Cholesterol emboli syndrome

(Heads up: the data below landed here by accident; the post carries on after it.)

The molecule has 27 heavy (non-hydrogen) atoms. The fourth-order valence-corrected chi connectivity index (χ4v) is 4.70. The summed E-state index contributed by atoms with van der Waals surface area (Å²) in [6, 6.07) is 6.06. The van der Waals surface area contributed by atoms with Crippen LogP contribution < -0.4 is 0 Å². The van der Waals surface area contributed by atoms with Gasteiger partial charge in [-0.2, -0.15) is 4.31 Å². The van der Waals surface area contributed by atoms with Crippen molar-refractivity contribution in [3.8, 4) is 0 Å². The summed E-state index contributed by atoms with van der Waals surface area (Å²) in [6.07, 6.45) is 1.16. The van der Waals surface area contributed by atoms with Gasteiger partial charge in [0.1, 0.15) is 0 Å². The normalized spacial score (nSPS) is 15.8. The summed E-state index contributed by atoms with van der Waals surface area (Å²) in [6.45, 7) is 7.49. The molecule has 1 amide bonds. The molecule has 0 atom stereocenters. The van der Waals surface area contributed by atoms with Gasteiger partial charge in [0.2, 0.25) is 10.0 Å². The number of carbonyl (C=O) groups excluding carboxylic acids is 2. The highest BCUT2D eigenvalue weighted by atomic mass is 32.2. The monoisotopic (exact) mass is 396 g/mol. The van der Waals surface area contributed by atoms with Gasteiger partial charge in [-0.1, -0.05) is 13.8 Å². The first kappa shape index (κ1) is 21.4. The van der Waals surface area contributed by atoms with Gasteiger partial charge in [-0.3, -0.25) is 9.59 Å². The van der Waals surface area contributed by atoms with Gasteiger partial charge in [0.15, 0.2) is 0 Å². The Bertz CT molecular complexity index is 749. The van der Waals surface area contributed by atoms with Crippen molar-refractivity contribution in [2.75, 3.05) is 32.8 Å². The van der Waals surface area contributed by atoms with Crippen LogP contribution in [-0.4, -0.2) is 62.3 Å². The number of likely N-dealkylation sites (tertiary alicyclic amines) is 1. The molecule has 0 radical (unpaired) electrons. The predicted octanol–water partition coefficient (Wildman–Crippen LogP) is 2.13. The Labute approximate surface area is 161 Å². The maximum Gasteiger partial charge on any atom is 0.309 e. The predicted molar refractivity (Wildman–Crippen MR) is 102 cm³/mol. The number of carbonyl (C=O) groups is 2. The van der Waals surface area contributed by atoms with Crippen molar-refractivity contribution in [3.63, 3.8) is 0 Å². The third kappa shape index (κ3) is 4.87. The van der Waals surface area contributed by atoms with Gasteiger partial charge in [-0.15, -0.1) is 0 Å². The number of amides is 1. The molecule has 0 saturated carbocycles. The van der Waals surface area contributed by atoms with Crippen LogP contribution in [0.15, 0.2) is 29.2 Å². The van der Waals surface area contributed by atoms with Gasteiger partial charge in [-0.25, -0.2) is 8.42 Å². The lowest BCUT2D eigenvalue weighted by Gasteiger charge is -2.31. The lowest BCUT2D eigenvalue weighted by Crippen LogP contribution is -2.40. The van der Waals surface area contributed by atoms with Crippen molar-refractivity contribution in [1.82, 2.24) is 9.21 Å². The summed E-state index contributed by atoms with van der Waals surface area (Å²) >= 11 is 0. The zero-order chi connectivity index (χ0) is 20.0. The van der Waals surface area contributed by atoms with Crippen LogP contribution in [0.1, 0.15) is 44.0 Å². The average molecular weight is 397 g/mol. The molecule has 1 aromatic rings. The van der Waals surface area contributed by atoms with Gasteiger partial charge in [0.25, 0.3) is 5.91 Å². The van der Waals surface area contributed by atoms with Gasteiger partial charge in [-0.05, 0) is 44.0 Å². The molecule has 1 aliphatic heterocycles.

Cholesterol emboli syndrome: Description, Causes and Risk Factors:Embolism of lipid debris from an ulcerated atheromatous deposit, generally from a large artery to small arterial branches; it is usually small and rarely causes infarction.Cholesterol emboli syndromeCholesterol emboli syndrome is a systemic atheroembolism of cholesterol which can involve brain, eyes, kidneys, and extremities. It is commonly caused by distal showering of cholesterol crystals from aortic atheromatous plaques. Cholesterol emboli syndrome is a complication of intravascular procedures with a reported incidence of 0.6% - 0.9%.Cholesterol emboli syndrome is due to dislodgement of atheromatic debris and emboli formation from ruptured atherosclerotic plaques lining the walls of the aorta and the major arteries. It may occur spontaneously but often follows coronary angiography and angioplasty (0.08%). Due to the crystal morphology, occlusion of the vessels is not always complete, giving rise to ischemic atrophy rather than necrosis. Subsequently, a "foreign body" type response occurs, with intima hypertrophy, giant cell sequestration and further luminal stenosis. This mechanism is responsible for the characteristic gradual decline of renal function, which develops over a period of 3 to 8 weeks.Risk factors are old age, peripheral vascular disease (PVD), severe atherosclerosis of the ascending aorta and repeated invasive procedures.In conclusion, the incidence of cholesterol emboli syndrome seems to be increasing following the widespread growth in the practice of invasive Cardiology. Accordingly, patients prone to developing this devastating clinical syndrome should be managed with extreme attention in order to make the diagnosis promptly and to begin supportive treatment as soon as possible.Symptoms:Symptoms are often nonspecific and include,Muscle aches. Diagnosis:Past history, clinical examination, blood tests (renal failure, leukocytosis with eosinophilia) led to diagnosis of cholesterol emboli syndrome. The diagnosis can be confirmed by biopsy of theskin, muscle or kidney, which demonstrates the characteristic appearance of cholesterol crystal clefts,with giant cell perforation into the arteriole lumen. Occasionally, the crystals can be seenas emboli in the retinal microcirculation in patientswith ischemic stroke.Treatment:Treatment options are limited. In recent years, a conservative approach with the avoidance of any further vascular intervention due to the potent embolism recurrence has been considered the best option. In the case of kidney failure, dialysis may be used to help the failing kidneys.NOTE: The above information is educational purpose. The information provided herein should not be used during any medical emergency or for the diagnosis or treatment of any medical condition.DISCLAIMER: This information should not substitute for seeking responsible, professional medical care.


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